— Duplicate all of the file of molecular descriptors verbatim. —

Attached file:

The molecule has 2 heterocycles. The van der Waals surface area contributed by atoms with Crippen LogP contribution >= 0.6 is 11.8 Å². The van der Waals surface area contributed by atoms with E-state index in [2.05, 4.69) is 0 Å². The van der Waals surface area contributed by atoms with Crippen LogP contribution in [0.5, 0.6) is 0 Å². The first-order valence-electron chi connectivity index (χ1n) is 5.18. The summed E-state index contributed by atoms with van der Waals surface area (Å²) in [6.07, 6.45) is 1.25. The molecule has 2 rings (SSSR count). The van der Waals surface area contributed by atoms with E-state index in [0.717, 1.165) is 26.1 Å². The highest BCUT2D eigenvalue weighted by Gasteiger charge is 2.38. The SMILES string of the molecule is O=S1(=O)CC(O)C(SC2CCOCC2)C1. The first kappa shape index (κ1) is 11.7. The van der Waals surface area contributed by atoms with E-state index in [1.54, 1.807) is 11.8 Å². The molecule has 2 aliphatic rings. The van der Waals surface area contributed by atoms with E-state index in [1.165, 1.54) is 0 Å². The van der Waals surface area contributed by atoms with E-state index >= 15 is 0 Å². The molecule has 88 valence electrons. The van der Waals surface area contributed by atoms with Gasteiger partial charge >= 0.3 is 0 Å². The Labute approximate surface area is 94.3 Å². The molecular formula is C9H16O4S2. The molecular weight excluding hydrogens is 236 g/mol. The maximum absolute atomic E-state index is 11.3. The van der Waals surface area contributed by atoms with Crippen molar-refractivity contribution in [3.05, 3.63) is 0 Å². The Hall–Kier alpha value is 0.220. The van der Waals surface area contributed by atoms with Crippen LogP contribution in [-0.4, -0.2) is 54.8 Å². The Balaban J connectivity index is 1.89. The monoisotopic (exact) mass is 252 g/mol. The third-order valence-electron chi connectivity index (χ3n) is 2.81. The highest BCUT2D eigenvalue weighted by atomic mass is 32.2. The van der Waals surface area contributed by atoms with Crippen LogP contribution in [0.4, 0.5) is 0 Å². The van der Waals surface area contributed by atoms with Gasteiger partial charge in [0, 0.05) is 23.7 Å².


The molecule has 2 heterocycles. The van der Waals surface area contributed by atoms with Crippen LogP contribution >= 0.6 is 11.8 Å². The van der Waals surface area contributed by atoms with E-state index in [2.05, 4.69) is 0 Å². The van der Waals surface area contributed by atoms with Crippen LogP contribution in [0.5, 0.6) is 0 Å². The first-order valence-electron chi connectivity index (χ1n) is 5.18. The summed E-state index contributed by atoms with van der Waals surface area (Å²) in [6.07, 6.45) is 1.25. The molecule has 2 rings (SSSR count). The van der Waals surface area contributed by atoms with E-state index in [0.717, 1.165) is 26.1 Å². The highest BCUT2D eigenvalue weighted by Gasteiger charge is 2.38. The SMILES string of the molecule is O=S1(=O)CC(O)C(SC2CCOCC2)C1. The first kappa shape index (κ1) is 11.7. The van der Waals surface area contributed by atoms with E-state index in [1.54, 1.807) is 11.8 Å². The molecule has 2 aliphatic rings. The van der Waals surface area contributed by atoms with E-state index in [1.165, 1.54) is 0 Å². The van der Waals surface area contributed by atoms with E-state index >= 15 is 0 Å². The molecule has 88 valence electrons. The van der Waals surface area contributed by atoms with Gasteiger partial charge >= 0.3 is 0 Å². The Labute approximate surface area is 94.3 Å². The molecular formula is C9H16O4S2. The molecular weight excluding hydrogens is 236 g/mol. The maximum absolute atomic E-state index is 11.3. The van der Waals surface area contributed by atoms with Crippen molar-refractivity contribution in [3.05, 3.63) is 0 Å². The Hall–Kier alpha value is 0.220. The van der Waals surface area contributed by atoms with Crippen LogP contribution in [-0.4, -0.2) is 54.8 Å². The Balaban J connectivity index is 1.89. The monoisotopic (exact) mass is 252 g/mol. The third-order valence-electron chi connectivity index (χ3n) is 2.81. The highest BCUT2D eigenvalue weighted by atomic mass is 32.2. The van der Waals surface area contributed by atoms with Crippen LogP contribution in [0.4, 0.5) is 0 Å². The van der Waals surface area contributed by atoms with Gasteiger partial charge in [0, 0.05) is 23.7 Å².